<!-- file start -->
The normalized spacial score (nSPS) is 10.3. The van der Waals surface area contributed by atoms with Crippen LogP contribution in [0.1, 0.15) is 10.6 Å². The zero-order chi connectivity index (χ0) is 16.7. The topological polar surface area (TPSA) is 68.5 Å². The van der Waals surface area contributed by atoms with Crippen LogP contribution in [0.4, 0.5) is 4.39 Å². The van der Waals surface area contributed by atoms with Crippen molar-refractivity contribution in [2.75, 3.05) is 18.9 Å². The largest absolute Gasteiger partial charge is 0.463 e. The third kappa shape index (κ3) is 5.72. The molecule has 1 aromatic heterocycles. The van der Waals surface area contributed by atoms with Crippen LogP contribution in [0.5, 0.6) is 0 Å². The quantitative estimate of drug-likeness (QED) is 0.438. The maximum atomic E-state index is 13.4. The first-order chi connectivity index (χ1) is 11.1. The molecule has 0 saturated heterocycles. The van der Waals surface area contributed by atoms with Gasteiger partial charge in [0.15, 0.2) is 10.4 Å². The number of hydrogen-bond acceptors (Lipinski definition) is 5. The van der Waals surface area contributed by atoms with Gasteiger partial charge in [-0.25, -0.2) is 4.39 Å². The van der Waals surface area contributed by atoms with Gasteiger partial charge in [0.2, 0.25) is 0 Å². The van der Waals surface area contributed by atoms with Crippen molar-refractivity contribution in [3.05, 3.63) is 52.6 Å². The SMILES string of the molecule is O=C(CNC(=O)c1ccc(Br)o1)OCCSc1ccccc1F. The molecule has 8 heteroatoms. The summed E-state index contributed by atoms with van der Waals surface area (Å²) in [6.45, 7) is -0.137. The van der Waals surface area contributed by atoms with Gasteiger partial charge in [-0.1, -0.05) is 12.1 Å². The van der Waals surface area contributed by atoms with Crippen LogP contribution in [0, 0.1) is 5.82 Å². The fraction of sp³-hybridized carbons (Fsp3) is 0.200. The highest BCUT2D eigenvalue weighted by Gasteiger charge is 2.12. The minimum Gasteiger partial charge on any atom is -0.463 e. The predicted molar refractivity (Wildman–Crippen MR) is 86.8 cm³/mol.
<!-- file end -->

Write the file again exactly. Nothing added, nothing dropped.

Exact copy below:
The normalized spacial score (nSPS) is 10.3. The van der Waals surface area contributed by atoms with Crippen LogP contribution in [0.1, 0.15) is 10.6 Å². The zero-order chi connectivity index (χ0) is 16.7. The topological polar surface area (TPSA) is 68.5 Å². The van der Waals surface area contributed by atoms with Crippen LogP contribution in [0.4, 0.5) is 4.39 Å². The van der Waals surface area contributed by atoms with Crippen molar-refractivity contribution in [2.75, 3.05) is 18.9 Å². The largest absolute Gasteiger partial charge is 0.463 e. The third kappa shape index (κ3) is 5.72. The molecule has 1 aromatic heterocycles. The van der Waals surface area contributed by atoms with Crippen LogP contribution in [0.5, 0.6) is 0 Å². The quantitative estimate of drug-likeness (QED) is 0.438. The maximum atomic E-state index is 13.4. The first-order chi connectivity index (χ1) is 11.1. The molecule has 0 saturated heterocycles. The van der Waals surface area contributed by atoms with Gasteiger partial charge in [0.15, 0.2) is 10.4 Å². The number of hydrogen-bond acceptors (Lipinski definition) is 5. The van der Waals surface area contributed by atoms with Gasteiger partial charge in [-0.25, -0.2) is 4.39 Å². The van der Waals surface area contributed by atoms with Gasteiger partial charge in [0.2, 0.25) is 0 Å². The van der Waals surface area contributed by atoms with Crippen molar-refractivity contribution in [3.05, 3.63) is 52.6 Å². The SMILES string of the molecule is O=C(CNC(=O)c1ccc(Br)o1)OCCSc1ccccc1F. The molecule has 8 heteroatoms. The summed E-state index contributed by atoms with van der Waals surface area (Å²) in [6.45, 7) is -0.137. The van der Waals surface area contributed by atoms with Gasteiger partial charge in [-0.1, -0.05) is 12.1 Å². The van der Waals surface area contributed by atoms with Crippen LogP contribution in [0, 0.1) is 5.82 Å². The fraction of sp³-hybridized carbons (Fsp3) is 0.200. The highest BCUT2D eigenvalue weighted by Gasteiger charge is 2.12. The minimum Gasteiger partial charge on any atom is -0.463 e. The predicted molar refractivity (Wildman–Crippen MR) is 86.8 cm³/mol.